Like everyone else, I enjoyed Toy Story when it came out, marveling at what computer animation was capable of. But the style and aesthetic of CGI animations now have, for me, a chilliness about them. They lack any obvious sense of human feeling about them. Their lines are too clean, the colours too bright, even when they are dark. And overwhelmed by the possibilities offered by the software, the animators overwhelm us, with detail. Every thread, every hair, every blade of grass or leaf is on show, much more detail than our eyes normally take in, especially when watching live action films. Which effectively undermines the animators attempt to create an illusion of perspective and real space. Instead the glut of detail sucks space out of the frame and pushes everything upfront and onto the same visual plane.

Lord of the Rings director Peter Jackson, whose company Weta Digital provided the animation for Tintin, said that they set out to show the ‘fibres of their clothing, the pores of their skin and each individual hair’. For Jackson the aim was to make the characters ‘photorealistic‘ but what such details actually does is push his characters into the ‘uncanny valley‘.

The uncanny valley is a proposition that features that look almost, but not quite, human, cause a sense of revulsion. Most of us we will have no problem with animated figures that are hand drawn or modeled, unless we dislike the style of drawing or modelling. However, when computer animators attempt to create ‘real figures’, such as Spielberg’s Tintin or more notoriously Robert Zemeckis’s Polar Express or Beowulf, the not-quite-humanness of the characters can repulsion in the viewer. It is a contested idea but there’s no doubting how uncomfortable watching some of these films are.

It occurs to me that CGI animators (and robotics engineers whose products are the other main candidates for taking us to the uncanny valley) might be at a similar stage to 14th and 15th Century European painters who were coming to terms with the potential of both perspective and oil paint to produce paintings capable of a depth and illusion unavailable to earlier artists.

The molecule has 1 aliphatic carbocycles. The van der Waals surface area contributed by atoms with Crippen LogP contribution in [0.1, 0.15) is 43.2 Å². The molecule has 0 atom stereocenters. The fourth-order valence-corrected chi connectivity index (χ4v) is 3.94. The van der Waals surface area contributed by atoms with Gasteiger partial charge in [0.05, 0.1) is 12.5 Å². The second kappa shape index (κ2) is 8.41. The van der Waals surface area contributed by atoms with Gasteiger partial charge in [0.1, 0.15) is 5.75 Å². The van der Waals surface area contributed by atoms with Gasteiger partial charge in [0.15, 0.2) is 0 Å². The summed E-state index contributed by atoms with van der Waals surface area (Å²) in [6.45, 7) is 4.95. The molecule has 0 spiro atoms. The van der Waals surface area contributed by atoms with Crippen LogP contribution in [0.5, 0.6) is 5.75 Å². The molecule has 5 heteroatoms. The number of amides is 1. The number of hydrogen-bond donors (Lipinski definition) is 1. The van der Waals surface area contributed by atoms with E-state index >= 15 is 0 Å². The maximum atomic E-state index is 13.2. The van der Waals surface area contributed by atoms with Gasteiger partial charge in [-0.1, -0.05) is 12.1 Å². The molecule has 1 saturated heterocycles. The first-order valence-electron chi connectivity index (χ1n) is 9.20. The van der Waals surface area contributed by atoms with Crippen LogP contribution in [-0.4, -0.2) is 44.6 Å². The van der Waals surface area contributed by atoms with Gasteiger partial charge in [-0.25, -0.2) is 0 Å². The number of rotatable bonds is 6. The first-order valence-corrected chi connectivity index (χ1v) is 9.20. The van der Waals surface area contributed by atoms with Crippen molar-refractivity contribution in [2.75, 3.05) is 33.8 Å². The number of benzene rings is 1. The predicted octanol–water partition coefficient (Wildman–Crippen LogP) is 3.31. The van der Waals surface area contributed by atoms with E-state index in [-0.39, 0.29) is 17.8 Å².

In paintings by Uccello for example, a strange tension arises between the three dimensional modelling of the figures, animals and landscape they inhabit and the stiffness and formality of their apparent movements. In fact they don’t move, not in any illusionistic sense, not in the the figures of Titian or Caravaggio would move some hundred or so years later. Van Eyck’s Arnolfini Marriage is another example of a reach for a depth of realism which ends up just missing the mark.

What is separates these early renaissance paintings from 21st Century computer animation (apart from 500 odd years) is that the paintings are still compelling. Maybe the uncanny valley moment of revulsion lies in the movement of the animations or robots. Certainly the sculpture of a super realist like Duane Hanson tends to excite curiosity rather than revulsion, even though he, like Peter Jackson, was striving for hyper-realism in his sculptures.

In the end though, I think what CGI animation suffers from is a lack of touch. Talking about the late painter Michael Andrews, his friend and fellow painter Frank Auerbach commented on Andrews ‘touch’, his ability with paint that distinguished his painting, a quality that as much as his subject matter made the work personal to Andrews. Touch is a rare thing. Looking through a book of about Jackson Pollock it seems to me that his work undergoes a qualitative shift around 1943 as it becomes more abstract in form, developing a new lightness and rhythm that leads up to his ‘breakthrough’ drip paintings a few years later.